For example, say you place your per hour billing at $8, and you spend a total of 15 hours from start to finish. First, we would calculate the total consultative cost of the artwork based on the number of hours you spent creating it to be $120 ($8 x 15). Next, we would consider the cost spent purchasing the materials used, let us assume $35. Framing the artwork cost $150. Total transportation cost incurred is $100. The total cost price of your artwork will then be $405.

Set a price and stick to it
When you set your price, you are basically setting your standard. Be confident in sticking to your standard irrespective of how tempting it may sometimes be for you to sell for less. Collectors can easily spot it when you lack confidence in your self assumed value.

A word of caution here however, do not try to overprice yourself. Based on your acceptance and growth in the industry, you want to set realistic prices without feeling obligated to lower your value. You must always be ready to justify to the collecting community the value placed on yourself and your artworks.

Consider varied pricing
As an artist you fundamentally know that the more collected your art is, the more conversations you spark within the collecting community, the quicker your value grows. That being said, collectors who may be interacting with you for the first time may be turned off by a significantly priced artwork of yours. To mitigate losing such interests, you may consider creating small sized or miniature pieces priced affordably. A collector who is unable to afford a $3,000 painting may be able to afford a $350 miniature piece by the same artist.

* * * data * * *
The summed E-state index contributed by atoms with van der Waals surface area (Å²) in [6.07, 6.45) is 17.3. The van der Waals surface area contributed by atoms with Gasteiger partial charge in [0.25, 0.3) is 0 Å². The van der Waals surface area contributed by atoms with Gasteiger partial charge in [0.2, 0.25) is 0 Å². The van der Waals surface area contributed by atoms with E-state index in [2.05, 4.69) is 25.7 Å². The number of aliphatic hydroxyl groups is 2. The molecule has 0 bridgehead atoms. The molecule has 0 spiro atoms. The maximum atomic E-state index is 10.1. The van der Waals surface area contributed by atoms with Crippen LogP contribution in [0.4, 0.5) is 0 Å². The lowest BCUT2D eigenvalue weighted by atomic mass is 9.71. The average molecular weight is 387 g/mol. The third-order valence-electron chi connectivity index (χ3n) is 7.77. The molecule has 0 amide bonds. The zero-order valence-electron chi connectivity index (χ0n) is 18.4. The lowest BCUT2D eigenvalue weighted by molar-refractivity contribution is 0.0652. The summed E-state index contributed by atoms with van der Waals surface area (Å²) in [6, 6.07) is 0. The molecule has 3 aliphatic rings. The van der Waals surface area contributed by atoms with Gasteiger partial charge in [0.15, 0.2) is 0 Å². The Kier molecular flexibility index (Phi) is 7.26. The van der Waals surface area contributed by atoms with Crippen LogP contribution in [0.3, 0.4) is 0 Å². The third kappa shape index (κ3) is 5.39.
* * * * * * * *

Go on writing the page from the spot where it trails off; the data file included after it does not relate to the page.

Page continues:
Not only does this ensure you still get to make a sale, it broadens your reach within the collecting community and is a great way to get collectors in the rink. When a collector displays your artwork in his home or office, he will be inclined to fall in love with your artwork and style. It will be a conversation starter when he hosts guests, and thus, you enjoy more exposure as people will be curious to learn more about you.

Representation matters
Gallerists are very comfortable talking about art and money. They are in the business of art and have mastered the art of pricing. Simply put, gallerists are able to convince collectors that the art they sell is worth the asking price. Having a gallerist represent you as an artist not only brings about more credibility to you as a brand, but also shields you from talking shop.

Galleries are influencing institutions within the collecting community and can chart the course of an artists’ career. They have the reputation, the influence, long standing relationships with collectors, critics, fellow dealers, museums and other institutions within arms length.

Pricing is a constant struggle many artists face. If this is you, I hope you found this digest insightful.

If you are still unsure about how to go about pricing your artwork, Patrons can be a soundboard for you on this. We have 20+ years industry experience in representing artists and in art dealerships.

Until next digest,